Editorial: Taking remembrance a step further
In honor of the Holocaust, our campus held many events on campus recently. While we applaud the efforts to remember and respect the tragic event, there is an even bigger issue at stake that may not immediately come to mind.
The United States had a heavy hand in the Holocaust, compared to other genocides that have occurred throughout history. We had a great deal to do with the ending of WWII, of which the Holocaust was a primary issue. Many refugees and survivors of the Holocaust came to live here in America. Their children and grandchildren are still telling the horrific stories of gas chambers and ovens.
On some level, we spend so much time remembering the Holocaust because it makes most of us feel good that our country essentially ended it, a sort of unconscious nationalism.
So what about the 1994 genocide in Rwanda? Or even the current genocide happening in Darfur?
It doesn't matter how many people died, or when they died or how they were murdered. If there are people being massacred out there for the color of their skin, their religious beliefs, sexual preference or lifestyle, it's wrong.
One of the basic natural rights every human has is simply the right to live and to live a life free of bullying and persecution, free from having to hide in a small attic for two years so you won't be slaughtered like a sick pig.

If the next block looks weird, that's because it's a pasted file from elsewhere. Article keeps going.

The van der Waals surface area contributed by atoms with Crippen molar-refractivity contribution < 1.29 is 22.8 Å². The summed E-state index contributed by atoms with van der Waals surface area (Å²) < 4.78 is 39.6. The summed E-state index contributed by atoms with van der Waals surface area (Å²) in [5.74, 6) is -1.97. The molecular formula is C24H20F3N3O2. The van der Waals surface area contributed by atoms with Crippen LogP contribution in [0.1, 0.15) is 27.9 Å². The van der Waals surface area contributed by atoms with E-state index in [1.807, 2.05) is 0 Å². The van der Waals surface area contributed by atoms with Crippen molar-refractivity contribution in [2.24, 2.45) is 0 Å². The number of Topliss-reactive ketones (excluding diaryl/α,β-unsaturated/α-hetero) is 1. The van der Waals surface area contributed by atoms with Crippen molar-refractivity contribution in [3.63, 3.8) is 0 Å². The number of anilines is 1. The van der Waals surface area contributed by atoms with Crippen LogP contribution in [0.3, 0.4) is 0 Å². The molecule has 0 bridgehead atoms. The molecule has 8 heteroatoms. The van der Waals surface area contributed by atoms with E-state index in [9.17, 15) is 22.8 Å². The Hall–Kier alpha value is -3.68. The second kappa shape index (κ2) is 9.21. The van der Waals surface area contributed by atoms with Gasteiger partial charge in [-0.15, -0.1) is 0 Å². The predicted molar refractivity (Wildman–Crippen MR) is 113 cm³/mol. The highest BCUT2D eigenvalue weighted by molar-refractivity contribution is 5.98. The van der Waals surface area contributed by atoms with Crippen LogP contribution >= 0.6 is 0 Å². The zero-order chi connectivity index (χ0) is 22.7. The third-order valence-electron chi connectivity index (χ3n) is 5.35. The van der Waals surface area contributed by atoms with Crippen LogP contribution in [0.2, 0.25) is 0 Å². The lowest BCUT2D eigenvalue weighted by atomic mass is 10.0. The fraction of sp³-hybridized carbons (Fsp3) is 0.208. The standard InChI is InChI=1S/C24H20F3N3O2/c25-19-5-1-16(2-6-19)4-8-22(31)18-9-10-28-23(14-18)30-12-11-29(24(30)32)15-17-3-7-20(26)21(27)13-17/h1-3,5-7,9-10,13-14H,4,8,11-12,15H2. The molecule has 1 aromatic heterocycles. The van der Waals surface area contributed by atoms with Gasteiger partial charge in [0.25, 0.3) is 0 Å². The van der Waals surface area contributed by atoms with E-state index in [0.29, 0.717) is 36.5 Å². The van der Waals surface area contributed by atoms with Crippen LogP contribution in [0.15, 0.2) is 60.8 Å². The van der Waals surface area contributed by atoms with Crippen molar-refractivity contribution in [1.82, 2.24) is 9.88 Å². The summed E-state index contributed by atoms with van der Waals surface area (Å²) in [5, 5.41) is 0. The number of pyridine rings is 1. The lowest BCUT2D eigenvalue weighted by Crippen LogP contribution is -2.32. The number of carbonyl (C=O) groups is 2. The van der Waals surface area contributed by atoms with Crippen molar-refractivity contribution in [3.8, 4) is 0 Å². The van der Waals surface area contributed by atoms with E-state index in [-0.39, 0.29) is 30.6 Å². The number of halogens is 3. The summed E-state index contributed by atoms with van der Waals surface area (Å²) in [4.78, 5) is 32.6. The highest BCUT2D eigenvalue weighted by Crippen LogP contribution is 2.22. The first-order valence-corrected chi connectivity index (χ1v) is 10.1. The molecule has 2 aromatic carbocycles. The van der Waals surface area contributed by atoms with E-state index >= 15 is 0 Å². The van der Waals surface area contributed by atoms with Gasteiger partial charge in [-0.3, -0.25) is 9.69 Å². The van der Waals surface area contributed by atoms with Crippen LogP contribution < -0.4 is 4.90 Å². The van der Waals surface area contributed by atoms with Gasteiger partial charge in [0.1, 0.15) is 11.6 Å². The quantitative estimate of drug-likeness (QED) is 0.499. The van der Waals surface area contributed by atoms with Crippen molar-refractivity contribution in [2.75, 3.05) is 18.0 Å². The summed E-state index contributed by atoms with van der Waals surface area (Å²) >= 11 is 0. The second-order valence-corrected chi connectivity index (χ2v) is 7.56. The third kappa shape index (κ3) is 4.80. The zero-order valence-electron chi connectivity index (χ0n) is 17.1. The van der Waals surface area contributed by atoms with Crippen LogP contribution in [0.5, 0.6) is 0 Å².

It's important that we never forget what happened during the Holocaust. We need to remember the great capacity that humans have for evil, and how we can help to never let ourselves reach our full potential in that respect. We also need to remember that genocide is not something that happened in the past, it's happening right now. And although we as a whole may not be directly involved in its resolution, we need to know that its happening.
Just because something isn't happening in our back yard, it doesn't mean we can ignore it. While the media will throw thousands of hours covering one unjust murder, it's our responsibility to become aware of the massive amounts of unjust killings.
While our country is more progressive and resourceful than, say, Rwanda or Darfur, we can't expect our government to be Superman and swoop in to cure any case of unfairness in the world. So what do we do as the individual, as a simple spec in a zoo of billions of people, each with a differing opinion?
It's as simple as spreading the word, and the word is love. Love for your mom, love for your math teacher and love for the stranger 6,000 miles away.
Acknowledging the Holocaust, as well other significant tragedies, reminds us how precious the gift of life is. It reminds us to be kind to each other, no matter how different we each are. Because at the end of the day, we are all human.
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